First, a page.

Try to create (broad outlines of) long-term scenarios that reflect the impact of Brexit on your company. For instance, consider what happens when the British pound’s exchange rate falls, if import levies rise, what effect do interest rates have, etc. Developing different scenarios at this early stage will make it easier to make an effective assessment of the consequences of Brexit.
Take into account fluctuations in valuations and the volatility of the market. This can be translated into an adjustment of the discount rate and changes in the valuation of, for instance, companies, real estate and pension moneys. An IPO will be riskier.
Determine the risk of exchange rate changes. We can see now that the British pound exchange rate will be subject to more volatility in the coming years. If there is ‘good’ news, the exchange rate increases, and vice versa. A company that is sensitive to fluctuations in the British pound’s exchange rate will want to hedge against that risk.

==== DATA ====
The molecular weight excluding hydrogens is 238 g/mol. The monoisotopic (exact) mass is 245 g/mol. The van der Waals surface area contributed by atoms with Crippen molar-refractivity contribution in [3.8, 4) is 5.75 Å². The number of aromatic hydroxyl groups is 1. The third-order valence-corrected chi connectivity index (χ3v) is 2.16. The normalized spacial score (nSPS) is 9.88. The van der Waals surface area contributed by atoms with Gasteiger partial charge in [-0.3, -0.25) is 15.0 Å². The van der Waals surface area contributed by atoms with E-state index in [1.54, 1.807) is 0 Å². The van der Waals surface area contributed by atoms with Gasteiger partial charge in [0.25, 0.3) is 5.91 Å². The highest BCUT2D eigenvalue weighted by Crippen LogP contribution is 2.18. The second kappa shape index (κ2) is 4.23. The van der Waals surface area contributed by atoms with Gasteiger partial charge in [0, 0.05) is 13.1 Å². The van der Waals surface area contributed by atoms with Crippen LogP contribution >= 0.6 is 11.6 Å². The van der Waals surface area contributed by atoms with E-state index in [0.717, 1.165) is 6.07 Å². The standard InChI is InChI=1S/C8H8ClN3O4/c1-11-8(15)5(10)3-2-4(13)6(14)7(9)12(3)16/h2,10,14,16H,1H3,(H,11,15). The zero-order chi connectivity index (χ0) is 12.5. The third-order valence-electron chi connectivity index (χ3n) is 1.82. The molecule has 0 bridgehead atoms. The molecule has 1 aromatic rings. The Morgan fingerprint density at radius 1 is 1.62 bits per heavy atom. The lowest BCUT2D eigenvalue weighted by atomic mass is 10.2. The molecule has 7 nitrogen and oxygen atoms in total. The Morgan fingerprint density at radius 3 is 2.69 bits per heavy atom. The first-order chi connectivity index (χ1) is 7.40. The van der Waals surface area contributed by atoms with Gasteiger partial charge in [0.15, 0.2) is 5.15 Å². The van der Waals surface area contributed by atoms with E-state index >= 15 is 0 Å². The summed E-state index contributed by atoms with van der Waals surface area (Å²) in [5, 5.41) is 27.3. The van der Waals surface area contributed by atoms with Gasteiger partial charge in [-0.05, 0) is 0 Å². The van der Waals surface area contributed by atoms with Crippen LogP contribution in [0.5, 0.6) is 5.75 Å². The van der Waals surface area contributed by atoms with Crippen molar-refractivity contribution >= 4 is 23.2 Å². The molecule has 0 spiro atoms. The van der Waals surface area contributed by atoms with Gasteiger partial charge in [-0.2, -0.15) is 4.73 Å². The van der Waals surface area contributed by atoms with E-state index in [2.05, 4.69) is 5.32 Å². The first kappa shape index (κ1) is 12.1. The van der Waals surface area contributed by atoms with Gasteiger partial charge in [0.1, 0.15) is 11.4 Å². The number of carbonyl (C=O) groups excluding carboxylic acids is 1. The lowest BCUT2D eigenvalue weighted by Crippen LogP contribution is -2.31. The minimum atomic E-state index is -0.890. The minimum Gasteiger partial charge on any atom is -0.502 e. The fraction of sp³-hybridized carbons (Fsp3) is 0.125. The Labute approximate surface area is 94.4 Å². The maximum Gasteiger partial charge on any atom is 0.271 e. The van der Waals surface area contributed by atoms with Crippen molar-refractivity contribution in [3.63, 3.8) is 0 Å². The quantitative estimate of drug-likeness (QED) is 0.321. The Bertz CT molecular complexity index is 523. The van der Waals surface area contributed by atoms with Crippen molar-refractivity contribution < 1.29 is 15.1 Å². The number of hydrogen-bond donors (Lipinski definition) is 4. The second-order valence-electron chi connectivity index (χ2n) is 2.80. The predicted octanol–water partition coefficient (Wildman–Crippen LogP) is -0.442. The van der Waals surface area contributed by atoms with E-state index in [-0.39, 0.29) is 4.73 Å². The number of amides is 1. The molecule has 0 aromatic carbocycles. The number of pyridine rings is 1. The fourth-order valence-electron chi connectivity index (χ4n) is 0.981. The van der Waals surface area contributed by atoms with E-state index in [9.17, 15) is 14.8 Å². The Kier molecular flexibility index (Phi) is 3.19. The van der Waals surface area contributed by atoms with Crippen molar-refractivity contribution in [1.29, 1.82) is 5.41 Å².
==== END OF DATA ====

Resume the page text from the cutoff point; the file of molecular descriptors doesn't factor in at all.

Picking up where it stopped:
Higher transaction costs can already be taken into consideration. KPMG took stock of the impact of Brexit on 14 large clients and concluded that even without increased levies transaction costs in trade could increase by as much as 22%.
Take into account higher costs for customs duties. Without free trade agreement, Belgian exporters seeking to export to the UK will face customs duties.